Suzanne Stein is a figurative artist-turned-photographer who has recently been documenting downtown Los Angeles. As a single parent, she has faced many challenges and has decided to focus on those who live in “precarious circumstances.” Her idea is to photograph her subjects in a “narrative style that brings the reality of life forward in an uncompromising and straightforward manner.”
She recently agreed to discuss her work and her influences:
Q: Who influences your photography, and how did you develop your style?
A: I started taking pictures without having first studied photography or photographers. My style evolved as I became more and more captivated by Downtown Los Angeles, as my response to the grit and realism I found there. Helen Levitt is probably in the back of my mind, and I love Bruce Davidson and Henri Huet. W. Eugene Smith’s images from his essay “Minimata” are some of the most memorable images ever made in my estimation.
Q: How do you communicate with the people you photograph?
A: I just start talking! Or they start talking — it’s hard to pinpoint. I find that in many cases people have a need to talk and express themselves, and being photographed, in some instances, is a very unique and noteworthy experience. I think that interaction is what makes it special for me as well ... and it allows for me to form an image that expresses the person or situation in a way that accurately reflects their circumstances.
Q: What is your goal within the medium?
A: I want many people to see aspects of the world from my perspective. I want very much to have the privilege of creating a window for others to view scenes and people that exist in places that are often ignored or treated dismissively. I am intensely motivated by inequality and the untenable situations that people with mental disabilities face every day and that are not adequately or realistically expressed. Photography is ubiquitous these days — iPhones and apps have changed the art form forever. But … there’s still a tremendous need for strong narrative within an image in a world that is moving forward at light speed and leaving many people out, far behind the curve. I hope to find the ability to create images that have the power to bridge gaps between people, and have them seen.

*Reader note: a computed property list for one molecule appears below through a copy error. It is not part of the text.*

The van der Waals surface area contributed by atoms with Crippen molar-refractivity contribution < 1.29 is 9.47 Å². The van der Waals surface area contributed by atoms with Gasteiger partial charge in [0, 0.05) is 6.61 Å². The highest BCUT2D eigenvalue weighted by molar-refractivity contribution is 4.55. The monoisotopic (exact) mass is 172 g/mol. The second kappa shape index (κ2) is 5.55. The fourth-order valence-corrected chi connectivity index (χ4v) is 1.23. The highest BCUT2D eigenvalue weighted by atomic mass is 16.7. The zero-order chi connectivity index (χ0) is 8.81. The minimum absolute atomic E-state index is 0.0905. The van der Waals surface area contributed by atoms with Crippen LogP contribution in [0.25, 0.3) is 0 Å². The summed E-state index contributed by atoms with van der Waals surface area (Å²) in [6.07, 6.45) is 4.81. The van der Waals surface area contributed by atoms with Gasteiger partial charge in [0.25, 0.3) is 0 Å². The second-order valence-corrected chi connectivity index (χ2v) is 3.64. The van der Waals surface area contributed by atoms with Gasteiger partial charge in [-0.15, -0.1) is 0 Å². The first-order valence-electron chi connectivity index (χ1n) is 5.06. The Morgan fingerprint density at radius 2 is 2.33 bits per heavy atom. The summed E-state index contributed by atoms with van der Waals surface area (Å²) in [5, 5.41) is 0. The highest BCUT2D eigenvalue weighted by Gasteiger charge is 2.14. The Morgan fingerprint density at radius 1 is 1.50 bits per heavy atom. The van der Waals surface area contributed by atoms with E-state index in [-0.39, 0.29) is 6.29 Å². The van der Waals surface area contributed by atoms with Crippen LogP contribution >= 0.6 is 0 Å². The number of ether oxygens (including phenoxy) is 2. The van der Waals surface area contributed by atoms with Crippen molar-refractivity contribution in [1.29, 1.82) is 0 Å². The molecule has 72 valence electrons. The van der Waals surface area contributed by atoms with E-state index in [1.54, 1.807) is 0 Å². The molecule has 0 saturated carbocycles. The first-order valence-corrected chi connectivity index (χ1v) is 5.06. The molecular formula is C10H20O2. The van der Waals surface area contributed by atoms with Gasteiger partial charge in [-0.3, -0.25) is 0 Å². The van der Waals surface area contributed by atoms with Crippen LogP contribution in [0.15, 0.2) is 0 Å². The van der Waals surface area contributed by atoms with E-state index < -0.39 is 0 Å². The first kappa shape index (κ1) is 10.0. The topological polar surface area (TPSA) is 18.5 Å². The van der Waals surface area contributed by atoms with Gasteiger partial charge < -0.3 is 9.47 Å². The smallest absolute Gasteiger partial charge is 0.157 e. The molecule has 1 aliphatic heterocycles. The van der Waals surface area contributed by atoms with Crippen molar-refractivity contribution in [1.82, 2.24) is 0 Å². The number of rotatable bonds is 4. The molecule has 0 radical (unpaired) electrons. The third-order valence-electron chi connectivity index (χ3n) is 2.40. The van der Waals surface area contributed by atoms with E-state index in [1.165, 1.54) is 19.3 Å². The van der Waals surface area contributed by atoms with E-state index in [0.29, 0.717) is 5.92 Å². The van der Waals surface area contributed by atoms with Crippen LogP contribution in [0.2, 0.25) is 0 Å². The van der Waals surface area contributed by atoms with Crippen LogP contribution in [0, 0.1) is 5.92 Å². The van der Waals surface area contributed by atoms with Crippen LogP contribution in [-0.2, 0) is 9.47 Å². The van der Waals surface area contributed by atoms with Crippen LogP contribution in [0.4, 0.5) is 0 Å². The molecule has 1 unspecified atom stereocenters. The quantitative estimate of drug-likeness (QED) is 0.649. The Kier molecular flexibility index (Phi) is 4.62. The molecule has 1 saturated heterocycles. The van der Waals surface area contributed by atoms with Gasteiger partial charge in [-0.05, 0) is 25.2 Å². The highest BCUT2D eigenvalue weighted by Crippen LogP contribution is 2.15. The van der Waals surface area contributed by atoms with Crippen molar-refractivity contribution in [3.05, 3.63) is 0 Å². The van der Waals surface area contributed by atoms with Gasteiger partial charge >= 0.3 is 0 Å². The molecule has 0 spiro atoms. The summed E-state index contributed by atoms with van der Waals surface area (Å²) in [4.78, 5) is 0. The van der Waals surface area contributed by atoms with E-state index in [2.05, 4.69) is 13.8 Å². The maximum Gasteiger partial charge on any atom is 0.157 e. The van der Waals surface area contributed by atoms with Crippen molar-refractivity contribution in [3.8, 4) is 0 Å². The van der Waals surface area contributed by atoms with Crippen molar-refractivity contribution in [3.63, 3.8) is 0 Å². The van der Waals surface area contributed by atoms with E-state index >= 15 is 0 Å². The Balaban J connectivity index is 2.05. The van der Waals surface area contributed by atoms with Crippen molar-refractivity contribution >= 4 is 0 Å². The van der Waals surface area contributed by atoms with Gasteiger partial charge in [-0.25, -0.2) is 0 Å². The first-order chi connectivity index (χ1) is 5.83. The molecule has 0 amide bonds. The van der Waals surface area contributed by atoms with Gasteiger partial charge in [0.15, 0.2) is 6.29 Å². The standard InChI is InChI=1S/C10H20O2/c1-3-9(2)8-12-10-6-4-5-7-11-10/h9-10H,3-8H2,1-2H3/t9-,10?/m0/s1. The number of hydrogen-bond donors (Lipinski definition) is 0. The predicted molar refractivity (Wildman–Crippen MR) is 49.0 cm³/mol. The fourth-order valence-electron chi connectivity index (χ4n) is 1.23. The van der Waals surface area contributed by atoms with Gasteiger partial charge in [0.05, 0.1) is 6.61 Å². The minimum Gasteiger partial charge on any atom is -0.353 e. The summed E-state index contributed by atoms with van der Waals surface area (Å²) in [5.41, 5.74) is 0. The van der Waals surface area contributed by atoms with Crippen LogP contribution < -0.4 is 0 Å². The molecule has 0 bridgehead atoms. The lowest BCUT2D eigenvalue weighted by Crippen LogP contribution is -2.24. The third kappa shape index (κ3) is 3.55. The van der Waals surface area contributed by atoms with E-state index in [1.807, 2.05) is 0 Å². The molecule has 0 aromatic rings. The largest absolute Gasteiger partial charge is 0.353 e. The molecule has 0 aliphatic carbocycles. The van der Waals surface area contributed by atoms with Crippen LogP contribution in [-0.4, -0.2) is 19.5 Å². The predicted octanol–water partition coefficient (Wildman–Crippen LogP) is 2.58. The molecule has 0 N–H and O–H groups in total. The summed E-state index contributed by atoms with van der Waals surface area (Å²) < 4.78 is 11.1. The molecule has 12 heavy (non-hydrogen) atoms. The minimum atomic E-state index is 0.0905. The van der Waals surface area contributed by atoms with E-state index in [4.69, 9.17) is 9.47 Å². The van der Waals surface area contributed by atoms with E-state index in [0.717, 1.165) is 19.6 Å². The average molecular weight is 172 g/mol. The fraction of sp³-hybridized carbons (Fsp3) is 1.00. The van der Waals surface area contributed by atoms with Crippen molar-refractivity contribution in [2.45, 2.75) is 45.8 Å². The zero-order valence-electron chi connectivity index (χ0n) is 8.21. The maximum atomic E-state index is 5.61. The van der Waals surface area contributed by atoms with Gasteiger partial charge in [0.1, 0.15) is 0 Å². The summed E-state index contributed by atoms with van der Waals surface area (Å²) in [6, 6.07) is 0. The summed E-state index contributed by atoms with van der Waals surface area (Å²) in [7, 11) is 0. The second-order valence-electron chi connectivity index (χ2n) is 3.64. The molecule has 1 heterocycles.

Q: How did you initially get into photography?
A: I was on a trip to Europe and began taking iPhone pictures. Very quickly it became an obsession as I began to realize the power of the medium, and the unlimited potential of creating pictures from real life.
Q: What are your challenges doing this kind of work and how do you overcome them?
A: I am sometimes afraid of losing my camera equipment, unfortunately! I’ve been assaulted on several occasions, once I had a mild concussion. I’ve been kicked and had some brutally difficult interactions with people. Photographing people who are disabled and in a state of powerless disarray can be very difficult for me emotionally and always has the potential to cloud my views of ordinary life. Making pictures comes from within, and the difficulty that the commercial aspects of photography presents can be very discouraging, especially with images that are not pretty and present a raw and unfiltered realism.
Q: What have you learned about yourself doing this work?
A: I have learned that I’m a good person … but not always a nice person. I have discovered that, no matter your level of sensitivity or personal enlightenment, it takes a certain level of callousness for any photographer to make pictures of people in dire circumstances. I realized that I am a very selfish person in some regards because I will stop at almost nothing to create images that have meaning to me, and that’s not exactly virtuous.
Q: Do you have any advice for beginning photographers?
A: Take pictures even when you don’t feel like it. Take them when you’re tired, when you’re depressed, when you’re hungry or bored or otherwise unmotivated. Push through your sad times and don’t give up. I’ve actually gotten some of my best pictures on my worst days. Be inspired by the work of other photographers, but never consciously seek to copy people. Be wary of the influence and power of social-media likes and comments. Don’t be afraid to ask for help.